First came Colonnade Catering Corp. v. United States, 397 U.S. 72, 90 S. Ct. 774, 25 L. Ed. 2d 60 (1970). This, though from above, was narrow. It approved warrantless inspections of federally licensed dealers in spirits on the ground of our history, known and long, of government licensing and regulation of dealings in liquor. There shortly followed United States v. Biswell, 406 U.S. 311, 92 S. Ct. 1593, 32 L. Ed. 2d 87 (1972), which extended the Colonnade reasoning to firearms dealers, as pervasively regulated and as acceptors of federal licenses. As such, they were deemed to have in some sense impliedly consented to unwarranted inspections.

Next, citing and relying on Biswell, Colonnade, and each other, a succession of lower court opinions upheld warrantless administrative searches in various narrowly defined contexts and for limited purposes: where integrity of product was of special concern, United States v. Del Campo Baking Mfg. Co., 345 F. Supp. 1371 (D.Del.1972) (Food, Drug and Cosmetic Act inspection of bakery); where conditions of employment were uniformly and somewhat unavoidably hazardous, Youghiogheny & Ohio Coal Co. v. Morton, 364 F. Supp. 45 (S.D.Ohio 1973) (inspection of "three deep, underground coal mines" by Bureau of Mines inspectors under Coal Mine Health and Safety Act of 1969)[11]; or where a special need to control potentially dangerous items existed, United States ex rel. Terraciano v. Montanye, 493 F.2d 682 (2d Cir.), cert. denied, 419 U.S. 475, 95 S. Ct. 137, 42 L. Ed. 2d 114 (1974) (New York Health Department inspection of pharmacist's records relating to narcotics and other drugs).

In the meantime, however, and in a different context, there came a powerful indication that See and Camara continue to express the Supreme Court's views on general fourth amendment dispensations. In Almeida-Sanchez v. United States, 413 U.S. 266, 93 S. Ct. 2535, 37 L. Ed. 2d 596 (1973), the Court invalidated a warrantless search by a roving patrol of the Immigration and Naturalization Service purportedly authorized by statute and regulations permitting warrantless searches for aliens, without probable cause, within a 100-mile zone along international borders. Citing Camara and See, and rejecting arguments based on Colonnade and Biswell, the Court laid course for us:

In Camara v. Municipal Court, 387 U.S. 523, 87 S. Ct. 1727, 18 L. Ed. 2d 930, the Court held that administrative inspections to enforce community health *160 and welfare regulations could be made on less than probable cause to believe that particular dwellings were the sites of particular violations. Id., at 534-536, 538, [87 S. Ct. 1727 at 1733-1734, 1735] 18 L. Ed. 2d 930. Yet the Court insisted that the inspector obtain either consent or a warrant supported by particular physical and demographic characteristics of the areas to be searched. Ibid. See also See v. City of Seattle, 387 U.S. 541, 87 S. Ct. 1737, 18 L. Ed. 2d 943. The search in the present case was conducted in the unfettered discretion of the members of the Border Patrol, who did not have a warrant, probable cause, or consent. The search thus embodied precisely the evil the Court saw in Camara when it insisted that the "discretion of the official in the field" be circumscribed by obtaining a warrant prior to the inspection. Camara, supra, [387 U.S.] at 532-533, [87 S. Ct. 1727 at 1733] 18 L. Ed. 2d 930.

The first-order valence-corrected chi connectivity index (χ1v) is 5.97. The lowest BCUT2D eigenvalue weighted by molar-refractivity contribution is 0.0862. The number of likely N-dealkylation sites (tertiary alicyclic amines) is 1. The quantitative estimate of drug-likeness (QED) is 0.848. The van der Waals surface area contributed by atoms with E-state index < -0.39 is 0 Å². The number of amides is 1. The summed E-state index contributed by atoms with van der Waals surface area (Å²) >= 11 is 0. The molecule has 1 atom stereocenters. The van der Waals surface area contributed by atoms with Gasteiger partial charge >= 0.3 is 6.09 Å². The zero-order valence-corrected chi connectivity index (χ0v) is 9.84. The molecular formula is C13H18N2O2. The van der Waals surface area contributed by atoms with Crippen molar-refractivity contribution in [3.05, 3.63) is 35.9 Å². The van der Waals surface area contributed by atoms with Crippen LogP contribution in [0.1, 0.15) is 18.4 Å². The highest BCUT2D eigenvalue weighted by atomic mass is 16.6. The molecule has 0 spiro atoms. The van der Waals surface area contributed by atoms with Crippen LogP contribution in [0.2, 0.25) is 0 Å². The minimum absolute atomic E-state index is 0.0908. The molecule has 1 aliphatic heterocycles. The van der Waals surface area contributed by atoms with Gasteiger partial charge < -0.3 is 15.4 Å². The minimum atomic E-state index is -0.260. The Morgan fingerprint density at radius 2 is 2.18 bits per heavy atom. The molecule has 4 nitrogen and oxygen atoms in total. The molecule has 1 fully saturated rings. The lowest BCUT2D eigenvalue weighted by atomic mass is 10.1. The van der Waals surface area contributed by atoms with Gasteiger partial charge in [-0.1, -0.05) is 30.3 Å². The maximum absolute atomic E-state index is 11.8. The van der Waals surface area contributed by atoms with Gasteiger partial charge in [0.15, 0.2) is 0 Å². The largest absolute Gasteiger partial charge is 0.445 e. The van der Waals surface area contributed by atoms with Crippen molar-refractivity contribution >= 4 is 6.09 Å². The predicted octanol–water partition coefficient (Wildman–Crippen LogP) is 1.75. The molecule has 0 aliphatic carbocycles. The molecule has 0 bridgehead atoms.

Two other administrative inspection cases relied upon by the Government are equally inapposite. Colonnade Catering Corp. v. United States, 397 U.S. 72, 90 S. Ct. 774, 25 L. Ed. 2d 60, and United States v. Biswell, 406 U.S. 311, 92 S. Ct. 1593, 32 L. Ed. 2d 87, both approved warrantless inspections of commercial enterprises engaged in business closely regulated and licensed by the Government. In Colonnade, the Court stressed the long history of federal regulation and taxation of the manufacture and sale of liquor, 397 U.S. at 76-77, [90 S. Ct. 774, 776-777] 25 L. Ed. 2d 60. In Biswell, the Court noted the pervasive system of regulation and reporting imposed on licensed gun dealers, 406 U.S., at 312 n. 1, 315-316, [92 S. Ct. 1593, at 1594, 1596] 32 L. Ed. 2d 87.
A central difference between those cases and this one is that businessmen engaged in such federally licensed and regulated enterprises accept the burdens as well as the benefits of their trade, whereas the petitioner here was not engaged in any regulated or licensed business. The businessman in a regulated industry in effect consents to the restrictions placed upon him. As the Court stated in Biswell:
It is also plain that inspections for compliance with the Gun Control Act pose only limited threats to the dealer's justifiable expectations of privacy. When a dealer chooses to engage in this pervasively regulated business and to accept a federal license, he does so with the knowledge that his business records, firearms, and ammunition will be subject to effective inspection. Each licensee is annually furnished with a revised compilation of ordinances that describe his obligations and define the inspector's authority . . . . The dealer is not left to wonder about the purposes of the inspector or the limits of his task. United States v. Biswell. Id., at 316, [92 S. Ct. 1593, at 1596] 32 L. Ed. 2d 87.